It has been a hell of a couple of years for independent media. Mainstay indie labels like Lookout and Touch & Go have barely been scraping by, and last year marked the final issue of the stalwart music magazine, Punk Planet. Lagging sales and poor business sense led to the collapse of much of the distribution network that was once so strong that places as culturally void as Tower Records could still manage to carry an issue of Hit List and a vinyl copy of the latest Sub Pop record. And while many have used this drought as an excuse to lay down their arms and retreat, Atlanta's Henry Owings is still firing away and God help you if you find yourself in his crosshairs. As the publisher and writer of Chunklet Magazine, a tell-it-likeit- is chronicle of the music industry, Owings has been calling people on their shit for fifteen years now. With the latest issue of the magazine hitting store shelves in late September, a new book and several record releases in the works, the Chunklet empire is set to take over the world. SLUG chatted with Owings about his new projects, and how it is that he manages to stay afloat in the competitive world of printed media.
It is true that Chunklet Magazine is prone to the same distribution woes and bullshit as any other publication. Where Chunklet differs, though, is in its reliance on the talents of very few people and almost no advertising to get by. The bulk of every issue, the newest being number twenty since its debut fifteen years ago, is written and compiled by Owings, on his own time and at his own pace. And where single issues of the publication have sold as many as 12,000 copies, the latest few have been more along the lines of 4,000. Owings predicts a similar fate for the newest issue, mostly because he's limited by the same death of distribution that killed Punk Planet. "In the last few years a lot of the distribution network has dried up," he says. "Punk Planet had to stop because they couldn't get any of their distributors to pay them." What's more, many of these same ma-and-pop distro firms have gone belly up while owing Chunklet money. Owings wouldn't give me a clear figure as to how much he was out, however, he confided that "it is enough to buy a really nice car." Chunklet is insulated a little from the effects of deadbeat debtors simply because the magazine goes to press so infrequently. Still, continuing to press forward takes a lot of balls. And Owings and company continue to press on a sometimes lone voice crying foul in the independent magazine community. Issue twenty promises to be an especially brutal tome with pages of content featuring interviews with Paul F. Tomkins, Zach Galifianakis and Subliminal Frequencies. There are also features involving Owings' obsession with the sport of Whirlyball (playing matches against touring bands as diverse as Arcade Fire, The Shins, and Mogwai) and the normal stabs at comedy, calling out assholes and keeping people honest. In short, content as thick as a diner milkshake free from any trace of soft-serve.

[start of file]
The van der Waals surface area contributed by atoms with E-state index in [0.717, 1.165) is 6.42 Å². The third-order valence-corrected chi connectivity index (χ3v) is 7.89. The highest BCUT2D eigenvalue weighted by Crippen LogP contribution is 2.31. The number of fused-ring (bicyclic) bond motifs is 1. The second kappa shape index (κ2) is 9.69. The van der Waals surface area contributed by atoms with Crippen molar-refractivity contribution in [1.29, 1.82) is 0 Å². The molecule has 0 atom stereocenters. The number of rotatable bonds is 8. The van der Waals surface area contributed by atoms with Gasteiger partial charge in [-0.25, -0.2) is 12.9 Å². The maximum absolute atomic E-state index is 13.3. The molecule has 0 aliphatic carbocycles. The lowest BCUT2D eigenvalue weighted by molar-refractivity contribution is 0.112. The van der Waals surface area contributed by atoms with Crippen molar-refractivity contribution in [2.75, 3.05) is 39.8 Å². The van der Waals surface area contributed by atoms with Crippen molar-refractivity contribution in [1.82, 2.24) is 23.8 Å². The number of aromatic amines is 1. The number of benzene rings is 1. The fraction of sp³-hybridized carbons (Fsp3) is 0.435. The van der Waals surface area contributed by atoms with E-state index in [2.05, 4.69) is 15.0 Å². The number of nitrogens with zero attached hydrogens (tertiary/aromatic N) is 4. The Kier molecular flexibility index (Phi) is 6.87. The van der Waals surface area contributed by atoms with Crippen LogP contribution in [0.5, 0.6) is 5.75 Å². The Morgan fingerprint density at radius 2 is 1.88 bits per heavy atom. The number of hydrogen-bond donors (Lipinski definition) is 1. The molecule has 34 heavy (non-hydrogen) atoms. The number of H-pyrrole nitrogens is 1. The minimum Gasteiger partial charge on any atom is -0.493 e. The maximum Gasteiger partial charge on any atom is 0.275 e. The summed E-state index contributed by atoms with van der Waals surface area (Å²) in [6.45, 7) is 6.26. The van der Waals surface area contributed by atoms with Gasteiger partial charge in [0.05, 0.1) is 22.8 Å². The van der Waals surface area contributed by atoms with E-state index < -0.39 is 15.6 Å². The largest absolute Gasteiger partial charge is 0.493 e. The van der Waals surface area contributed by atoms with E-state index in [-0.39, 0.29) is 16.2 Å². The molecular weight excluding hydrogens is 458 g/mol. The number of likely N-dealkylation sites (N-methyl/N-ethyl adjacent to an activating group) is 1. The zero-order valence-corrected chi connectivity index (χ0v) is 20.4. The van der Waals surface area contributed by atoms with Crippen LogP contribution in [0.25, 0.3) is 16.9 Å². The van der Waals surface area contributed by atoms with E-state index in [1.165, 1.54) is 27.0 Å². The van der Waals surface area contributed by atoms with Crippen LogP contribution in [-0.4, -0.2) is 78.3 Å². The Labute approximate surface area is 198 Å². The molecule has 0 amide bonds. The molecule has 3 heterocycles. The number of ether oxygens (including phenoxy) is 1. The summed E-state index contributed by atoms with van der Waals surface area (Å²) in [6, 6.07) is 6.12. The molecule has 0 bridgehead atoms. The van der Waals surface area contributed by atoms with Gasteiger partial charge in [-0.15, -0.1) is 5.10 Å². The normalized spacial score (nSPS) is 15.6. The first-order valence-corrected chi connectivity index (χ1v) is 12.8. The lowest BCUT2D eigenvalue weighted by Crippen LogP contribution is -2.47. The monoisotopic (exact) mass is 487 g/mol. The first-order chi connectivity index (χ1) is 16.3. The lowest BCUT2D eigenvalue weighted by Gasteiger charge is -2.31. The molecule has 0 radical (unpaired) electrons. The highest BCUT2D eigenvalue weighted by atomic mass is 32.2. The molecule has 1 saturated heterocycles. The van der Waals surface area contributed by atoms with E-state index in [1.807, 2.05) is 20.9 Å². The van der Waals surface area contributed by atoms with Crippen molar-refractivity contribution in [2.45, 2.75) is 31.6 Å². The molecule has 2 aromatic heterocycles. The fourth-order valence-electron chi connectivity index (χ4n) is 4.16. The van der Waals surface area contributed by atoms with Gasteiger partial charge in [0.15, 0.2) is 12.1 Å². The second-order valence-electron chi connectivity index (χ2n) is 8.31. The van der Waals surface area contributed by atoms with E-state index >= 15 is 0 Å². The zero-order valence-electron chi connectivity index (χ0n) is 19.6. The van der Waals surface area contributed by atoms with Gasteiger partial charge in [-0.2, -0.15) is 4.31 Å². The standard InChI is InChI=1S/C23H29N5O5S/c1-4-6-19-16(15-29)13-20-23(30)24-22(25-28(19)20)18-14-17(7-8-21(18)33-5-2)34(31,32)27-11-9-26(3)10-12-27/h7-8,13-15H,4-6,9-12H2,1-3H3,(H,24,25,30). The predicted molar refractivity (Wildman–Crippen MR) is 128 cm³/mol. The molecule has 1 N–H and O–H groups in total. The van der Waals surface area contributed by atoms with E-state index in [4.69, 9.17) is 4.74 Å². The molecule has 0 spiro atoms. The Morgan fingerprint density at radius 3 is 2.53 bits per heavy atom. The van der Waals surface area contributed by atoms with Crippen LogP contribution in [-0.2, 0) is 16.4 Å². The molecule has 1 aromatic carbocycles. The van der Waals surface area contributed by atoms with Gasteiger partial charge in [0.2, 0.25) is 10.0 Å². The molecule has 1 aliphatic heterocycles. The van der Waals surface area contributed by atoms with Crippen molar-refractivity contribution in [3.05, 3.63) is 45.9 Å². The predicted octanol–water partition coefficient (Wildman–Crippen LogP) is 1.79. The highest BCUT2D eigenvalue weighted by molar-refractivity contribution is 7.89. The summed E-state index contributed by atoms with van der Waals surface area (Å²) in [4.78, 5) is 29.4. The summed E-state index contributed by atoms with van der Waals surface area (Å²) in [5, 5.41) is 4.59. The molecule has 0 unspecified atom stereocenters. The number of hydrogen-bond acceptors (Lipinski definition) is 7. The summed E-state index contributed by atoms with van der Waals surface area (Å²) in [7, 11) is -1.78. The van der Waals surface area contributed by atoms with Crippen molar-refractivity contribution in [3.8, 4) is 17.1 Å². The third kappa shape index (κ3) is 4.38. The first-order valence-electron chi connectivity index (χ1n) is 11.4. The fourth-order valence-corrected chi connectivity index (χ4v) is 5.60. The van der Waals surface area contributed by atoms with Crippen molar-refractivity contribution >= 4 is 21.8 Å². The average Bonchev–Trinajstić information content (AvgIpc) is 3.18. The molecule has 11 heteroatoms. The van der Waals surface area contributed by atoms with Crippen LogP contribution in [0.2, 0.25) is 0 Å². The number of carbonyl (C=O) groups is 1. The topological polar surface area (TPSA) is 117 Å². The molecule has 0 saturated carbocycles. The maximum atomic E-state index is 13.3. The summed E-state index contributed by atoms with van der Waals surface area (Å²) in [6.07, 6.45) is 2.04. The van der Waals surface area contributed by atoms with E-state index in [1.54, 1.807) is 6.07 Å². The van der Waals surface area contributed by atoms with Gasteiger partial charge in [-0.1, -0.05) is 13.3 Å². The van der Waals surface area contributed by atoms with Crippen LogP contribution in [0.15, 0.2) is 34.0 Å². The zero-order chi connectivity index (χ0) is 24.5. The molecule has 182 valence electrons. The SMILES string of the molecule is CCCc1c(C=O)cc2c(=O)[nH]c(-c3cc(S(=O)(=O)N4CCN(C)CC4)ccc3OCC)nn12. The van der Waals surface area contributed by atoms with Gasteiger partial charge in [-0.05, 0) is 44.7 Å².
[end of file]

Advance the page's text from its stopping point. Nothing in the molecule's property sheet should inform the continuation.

Finishing issue twenty would have been enough reason to pat Mr. Owings on the back, but it is only the tip of the multi-faceted iceberg. September also marked the release of the Rock Bible, a religious guidebook of sorts for the music world. Released through Quirk Books, and written with drummer Brian Teasley, this rock and roll Torah is a good example of the uncompromising nature of Owings's work. "I was offered a large sum of money for the book, but only if I made a bunch of changes," he says. The first publishing offer came with the requirements of a paperback release, a different title and the removal of all artwork. "I had a very specific idea of what I wanted the book to look like. It had to look like an actual bible. I wanted it to be leather-bound and to have illustrations." Quirk ended up as the publisher because their vision of the book matched exactly what Owings wanted right down to the page marking ribbon. The result is a volume of unholy scripture, sure to make even the most diehard metal-head laugh at his Dio-lovin' self. One more notch on Chunklet's bedpost of brilliance.
Another aspect of Owings' assault on the music world lies in his championing of quality music, and his attempts to make that music available to others. To get people to support his local scene, Owings started putting on local band showcases where audience members had to buy a local compilation from an Atlanta-area store in order to gain access to the show. He also inked a deal with French Kiss Records to release the latest Les Savy Fav record on vinyl (four different colors). He also worked with Athens, Georgia legends Harvey Milk to re-press much of their back catalog. And now, coinciding with the release of the new issue of Chunklet, Owings is putting out a split 7-inch record featuring Ted Leo and the Pharmacists and comedian Zach Galifianakis. It seems like the good news just keeps coming. And all of this adds up to prove one thing: when a man makes his living pushing his opinions on the world, he's a lot more successful when his judgment is sound.
For info on where to buy all things Chunklet, and to read one of the best musicrelated blogs on the net, go to chunklet.com